India’s missing research papers

If you’re looking for a quantification (although you shouldn’t) of the extent to which science is being conducted by press releases in India at the moment, consider the following list of studies. The papers for none of them have been published – as preprints or ‘post-prints’ – even as the people behind them, including many government officials and corporate honchos, have issued press releases about the respective findings, which some sections of the media have publicised without question and which have quite likely gone on to inform government decisions about suitable control and mitigation strategies. The collective danger of this failure is only amplified by a deafening silence from many quarters, especially from the wider community of doctors and medical researchers – almost as if it’s normal to conduct studies and publish press releases in a hurry and take an inordinate amount of time upload a preprint manuscript or conduct peer review, instead of the other way around. By the way, did you know India has three science academies?

  1. ICMR’s first seroprevalence survey (99% sure it isn’t out yet, but if I’m wrong, please let me know and link me to the paper?)
  2. Mumbai’s TIFR-NITI seroprevalence survey (100% sure. I asked TIFR when they plan to upload the paper, they said: “We are bound by BMC rules with respect to sharing data and hence we cannot give the raw data to anyone at least [until] we publish the paper. We will upload the preprint version soon.”)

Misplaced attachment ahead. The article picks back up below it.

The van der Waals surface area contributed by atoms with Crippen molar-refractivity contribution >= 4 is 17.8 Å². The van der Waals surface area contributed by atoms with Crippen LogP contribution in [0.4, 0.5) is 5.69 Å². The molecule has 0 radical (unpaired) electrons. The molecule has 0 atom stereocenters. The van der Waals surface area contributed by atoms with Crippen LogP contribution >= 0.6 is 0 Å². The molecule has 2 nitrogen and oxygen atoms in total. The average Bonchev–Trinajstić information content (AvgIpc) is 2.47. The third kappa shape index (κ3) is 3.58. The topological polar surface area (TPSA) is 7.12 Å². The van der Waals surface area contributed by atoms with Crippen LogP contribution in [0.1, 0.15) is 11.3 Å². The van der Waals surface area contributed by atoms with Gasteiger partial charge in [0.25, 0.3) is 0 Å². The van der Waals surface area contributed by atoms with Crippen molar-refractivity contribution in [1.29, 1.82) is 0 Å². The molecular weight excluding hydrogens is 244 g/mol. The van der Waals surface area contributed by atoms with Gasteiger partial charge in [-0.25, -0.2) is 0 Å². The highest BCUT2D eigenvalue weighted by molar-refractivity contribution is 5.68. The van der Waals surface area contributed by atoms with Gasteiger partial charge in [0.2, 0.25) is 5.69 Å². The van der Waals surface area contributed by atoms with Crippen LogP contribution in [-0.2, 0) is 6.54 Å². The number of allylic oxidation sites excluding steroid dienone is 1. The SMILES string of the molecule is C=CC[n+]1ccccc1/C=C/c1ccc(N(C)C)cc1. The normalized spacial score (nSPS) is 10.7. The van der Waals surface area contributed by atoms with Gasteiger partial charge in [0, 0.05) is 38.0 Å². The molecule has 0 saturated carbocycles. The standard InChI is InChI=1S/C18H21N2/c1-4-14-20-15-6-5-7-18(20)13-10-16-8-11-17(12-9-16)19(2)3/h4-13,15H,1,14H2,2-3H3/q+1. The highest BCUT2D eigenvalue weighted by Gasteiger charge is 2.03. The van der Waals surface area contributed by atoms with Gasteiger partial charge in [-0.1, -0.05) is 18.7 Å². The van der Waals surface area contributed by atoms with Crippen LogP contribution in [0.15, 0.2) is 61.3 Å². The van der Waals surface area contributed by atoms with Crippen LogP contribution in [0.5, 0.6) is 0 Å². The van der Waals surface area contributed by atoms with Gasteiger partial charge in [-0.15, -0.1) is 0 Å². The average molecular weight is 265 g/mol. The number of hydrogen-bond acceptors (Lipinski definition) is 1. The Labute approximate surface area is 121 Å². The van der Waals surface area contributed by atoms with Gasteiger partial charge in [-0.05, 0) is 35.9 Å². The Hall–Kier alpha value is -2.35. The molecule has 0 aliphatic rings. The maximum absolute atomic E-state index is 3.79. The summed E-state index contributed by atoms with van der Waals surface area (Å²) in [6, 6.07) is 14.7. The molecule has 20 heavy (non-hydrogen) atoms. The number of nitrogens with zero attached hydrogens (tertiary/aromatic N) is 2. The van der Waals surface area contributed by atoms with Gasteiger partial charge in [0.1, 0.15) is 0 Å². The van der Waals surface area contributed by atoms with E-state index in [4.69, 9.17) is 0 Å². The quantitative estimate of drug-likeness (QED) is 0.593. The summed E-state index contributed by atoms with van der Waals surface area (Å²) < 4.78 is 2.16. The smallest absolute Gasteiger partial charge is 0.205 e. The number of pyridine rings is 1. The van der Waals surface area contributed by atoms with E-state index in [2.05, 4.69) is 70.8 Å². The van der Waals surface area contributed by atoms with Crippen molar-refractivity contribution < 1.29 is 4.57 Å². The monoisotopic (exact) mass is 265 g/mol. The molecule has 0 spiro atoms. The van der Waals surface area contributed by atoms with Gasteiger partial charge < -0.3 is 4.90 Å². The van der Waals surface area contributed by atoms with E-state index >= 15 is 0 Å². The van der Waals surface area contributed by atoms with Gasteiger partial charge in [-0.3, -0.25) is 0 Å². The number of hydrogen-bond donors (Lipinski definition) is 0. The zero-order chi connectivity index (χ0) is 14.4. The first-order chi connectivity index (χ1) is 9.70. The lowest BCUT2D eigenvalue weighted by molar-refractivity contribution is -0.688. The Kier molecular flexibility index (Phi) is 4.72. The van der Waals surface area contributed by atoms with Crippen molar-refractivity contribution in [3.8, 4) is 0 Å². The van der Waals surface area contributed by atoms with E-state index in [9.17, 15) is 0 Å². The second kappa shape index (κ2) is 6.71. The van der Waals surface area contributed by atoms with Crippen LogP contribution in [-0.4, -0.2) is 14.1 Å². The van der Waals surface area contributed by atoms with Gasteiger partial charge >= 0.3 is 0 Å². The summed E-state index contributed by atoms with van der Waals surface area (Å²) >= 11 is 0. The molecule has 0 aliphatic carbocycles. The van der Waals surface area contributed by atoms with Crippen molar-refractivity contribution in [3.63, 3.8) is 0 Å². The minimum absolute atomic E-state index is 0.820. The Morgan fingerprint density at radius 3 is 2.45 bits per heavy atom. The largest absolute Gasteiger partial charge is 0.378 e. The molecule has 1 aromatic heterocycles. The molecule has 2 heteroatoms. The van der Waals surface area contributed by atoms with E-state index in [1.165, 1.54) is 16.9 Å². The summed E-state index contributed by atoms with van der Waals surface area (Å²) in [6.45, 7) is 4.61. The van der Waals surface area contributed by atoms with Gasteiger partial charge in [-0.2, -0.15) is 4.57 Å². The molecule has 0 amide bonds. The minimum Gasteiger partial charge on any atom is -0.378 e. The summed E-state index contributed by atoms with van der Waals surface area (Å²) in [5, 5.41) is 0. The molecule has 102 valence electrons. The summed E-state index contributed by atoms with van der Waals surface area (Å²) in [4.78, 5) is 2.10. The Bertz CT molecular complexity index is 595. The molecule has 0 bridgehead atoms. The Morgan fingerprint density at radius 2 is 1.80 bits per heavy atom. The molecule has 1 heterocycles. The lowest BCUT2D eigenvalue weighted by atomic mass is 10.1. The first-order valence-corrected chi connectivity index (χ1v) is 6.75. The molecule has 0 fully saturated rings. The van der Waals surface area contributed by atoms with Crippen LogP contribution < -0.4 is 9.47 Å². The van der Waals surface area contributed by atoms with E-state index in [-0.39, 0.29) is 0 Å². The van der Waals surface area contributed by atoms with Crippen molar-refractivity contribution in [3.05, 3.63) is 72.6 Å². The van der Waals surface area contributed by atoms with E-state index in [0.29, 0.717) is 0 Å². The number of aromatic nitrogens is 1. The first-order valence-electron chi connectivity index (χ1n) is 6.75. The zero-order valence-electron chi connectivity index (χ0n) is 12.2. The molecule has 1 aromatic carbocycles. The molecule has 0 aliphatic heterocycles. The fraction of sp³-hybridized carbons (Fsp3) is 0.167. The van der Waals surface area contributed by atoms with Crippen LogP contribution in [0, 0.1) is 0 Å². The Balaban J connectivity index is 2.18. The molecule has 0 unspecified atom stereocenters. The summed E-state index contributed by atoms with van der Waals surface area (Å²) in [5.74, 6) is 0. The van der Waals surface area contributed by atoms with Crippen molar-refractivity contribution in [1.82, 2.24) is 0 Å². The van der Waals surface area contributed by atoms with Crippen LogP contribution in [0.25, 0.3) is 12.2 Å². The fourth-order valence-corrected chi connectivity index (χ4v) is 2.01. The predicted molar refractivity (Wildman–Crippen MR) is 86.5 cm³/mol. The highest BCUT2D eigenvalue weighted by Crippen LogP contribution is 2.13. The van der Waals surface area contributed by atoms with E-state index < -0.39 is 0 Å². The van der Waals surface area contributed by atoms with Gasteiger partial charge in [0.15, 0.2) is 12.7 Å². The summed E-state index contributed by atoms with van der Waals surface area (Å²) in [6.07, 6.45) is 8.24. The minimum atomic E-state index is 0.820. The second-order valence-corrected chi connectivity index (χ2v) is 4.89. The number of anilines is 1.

3. Biocon’s phase II Itolizumab trial (100% sure. More about irregularities here.)
  4. Delhi’s first seroprevalence survey (95% sure. Vinod Paul of NITI Aayog discussed the results but no paper has pinged my radar.)
  5. Delhi’s second seroprevalence survey (100% sure. Indian Express reported on August 8 that it has just wrapped up and the results will be available in 10 days. It didn’t mention a paper, however.)
  6. Bharat Biotech’s COVAXIN preclinical trials (90% sure)
  7. Papers of well-designed, well-powered studies establishing that HCQ, remdesivir, favipiravir and tocilizumab are efficacious against COVID-19 🙂

Aside from this, there have been many disease-transmission models whose results have been played up without discussing the specifics as well as numerous claims about transmission dynamics that have been largely inseparable from the steady stream of pseudoscience, obfuscation and carelessness. In one particularly egregious case, the Indian Council of Medical Research announced in a press release in May that Ahmedabad-based Zydus Cadila had manufactured an ELISA test kit for COVID-19 for ICMR’s use that was 100% specific and 98% sensitive. However, the paper describing the kit’s validation, published later, said it was 97.9% specific and 92.37% sensitive. If you know what these numbers mean, you’ll also know what a big difference this is, between the press release and the paper. After an investigation by Priyanka Pulla followed by multiple questions to different government officials, ICMR admitted it had made a booboo in the press release. I think this is a fair representation of how much the methods of science – which bridge first principles with the results – matter in India during the pandemic.